Garret C. Smith
Explore a traditional, healing form of dialogue about how we can better share the surrounding lands and understand the reality of First Nations trauma within our current society. Garret utilizes his experience growing up in Treaty 7 territory, the lessons he learned from the Elders, his time spent in prison, the issue of Universities, and the life-changing path he found in acting that lead him to help himself become a better father and do what he can to help his people heal.
Garret C. Smith is a proud member of the Piikani and Kainai Tribes of the Blackfoot Nation in Southern Alberta. He is a 2013 graduate of the Centre For Indigenous Theatre located in Toronto, Ontario; the former Interim Artistic Director for Making Treaty 7, and is the Founder of the "Mohkinstsis Healing Camp" previously located in downtown Calgary, Alberta.
Garret is an activist, actor, writer and youth support advocate.
Kris has staked his career on the idea that people will rise to the challenge if asked the right question.
Currently supporting the transformation of a regional recreation centre into a next generation social infrastructure hub and movement, he also leads a hybrid public health research project + social innovation lab called the GenH Play project. He's primarily interested in the craft of leadership and the development of adaptive and resilient communities.
Previously a Senior Innovation Designer helping to found the Civic Innovation YYC Project at the City of Calgary, he focused on working to craft new channels for citizens to create with their governments. Along the way his team nurtured adaptive tools and mindsets with the belief that government can, and must, do better. He appreciates the challenge of asking "how could I be a better ancestor" as we tackle emergent and complex problems.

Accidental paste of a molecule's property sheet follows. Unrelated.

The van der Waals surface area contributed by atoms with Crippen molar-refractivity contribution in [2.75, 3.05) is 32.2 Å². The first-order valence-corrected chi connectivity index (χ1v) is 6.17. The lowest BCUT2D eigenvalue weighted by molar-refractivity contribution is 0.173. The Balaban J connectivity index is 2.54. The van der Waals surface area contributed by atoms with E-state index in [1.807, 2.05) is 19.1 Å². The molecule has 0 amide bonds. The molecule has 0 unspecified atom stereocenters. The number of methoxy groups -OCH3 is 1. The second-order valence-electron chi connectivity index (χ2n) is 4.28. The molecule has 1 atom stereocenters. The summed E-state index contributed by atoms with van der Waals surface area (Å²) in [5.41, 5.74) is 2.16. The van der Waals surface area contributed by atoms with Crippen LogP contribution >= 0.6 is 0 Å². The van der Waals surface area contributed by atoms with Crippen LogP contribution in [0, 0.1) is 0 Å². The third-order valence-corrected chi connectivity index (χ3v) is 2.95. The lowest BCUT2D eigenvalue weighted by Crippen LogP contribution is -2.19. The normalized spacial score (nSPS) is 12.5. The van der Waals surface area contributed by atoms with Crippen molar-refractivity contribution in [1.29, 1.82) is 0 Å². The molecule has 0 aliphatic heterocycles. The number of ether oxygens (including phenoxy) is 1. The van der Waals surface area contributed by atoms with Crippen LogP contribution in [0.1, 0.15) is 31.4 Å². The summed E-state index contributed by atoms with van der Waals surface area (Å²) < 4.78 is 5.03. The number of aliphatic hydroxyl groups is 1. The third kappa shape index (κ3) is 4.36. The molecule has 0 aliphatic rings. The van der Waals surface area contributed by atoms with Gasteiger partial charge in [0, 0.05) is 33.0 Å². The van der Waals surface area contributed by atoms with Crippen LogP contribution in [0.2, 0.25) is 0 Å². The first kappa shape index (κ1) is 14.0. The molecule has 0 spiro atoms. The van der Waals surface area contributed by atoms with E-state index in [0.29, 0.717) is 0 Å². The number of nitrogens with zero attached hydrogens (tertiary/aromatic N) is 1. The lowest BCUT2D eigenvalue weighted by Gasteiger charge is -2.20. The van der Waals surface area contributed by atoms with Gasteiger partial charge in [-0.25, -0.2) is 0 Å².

Holding a Master’s degree in Architecture, Kris was part of the core team that designed the experiences and operations for Canada's newest science centre, TELUS Spark. He's an Alumni of Leadership Calgary, The Banff Centre, and has broad experience applying both design and strategic thinking at a range of scales. His work also includes an active art practice, community leadership and critical writing. In another life, he was a tap dance instructor, sometimes coaches high intensity rowing classes, and can't stop drawing.
Nicole Hartley Bradford
Nicole Hartley Bradford has a crazy dream of a world full of re-wilded humans living on a planet we have saved from ruin (she hopes).
She sees this happening by way of our developing radically intimate relationships with ourselves, each other, and the natural world. In her dream, we have come to live again within the intimate connections and social support structure of the village, even within a much larger community or city structure.
In order to help her dream come true, Nicole shares it with others, and asks to hear about their wildest dreams. With those who draw near, she shares tools she and her friends have gathered for natural healing, learning, growing and building connections between people through intentional collaboration on projects like "buddy bags". She trusts that we will save the world. She also realizes we might not — and, if we don’t, she hopes her four children will be proud of her efforts.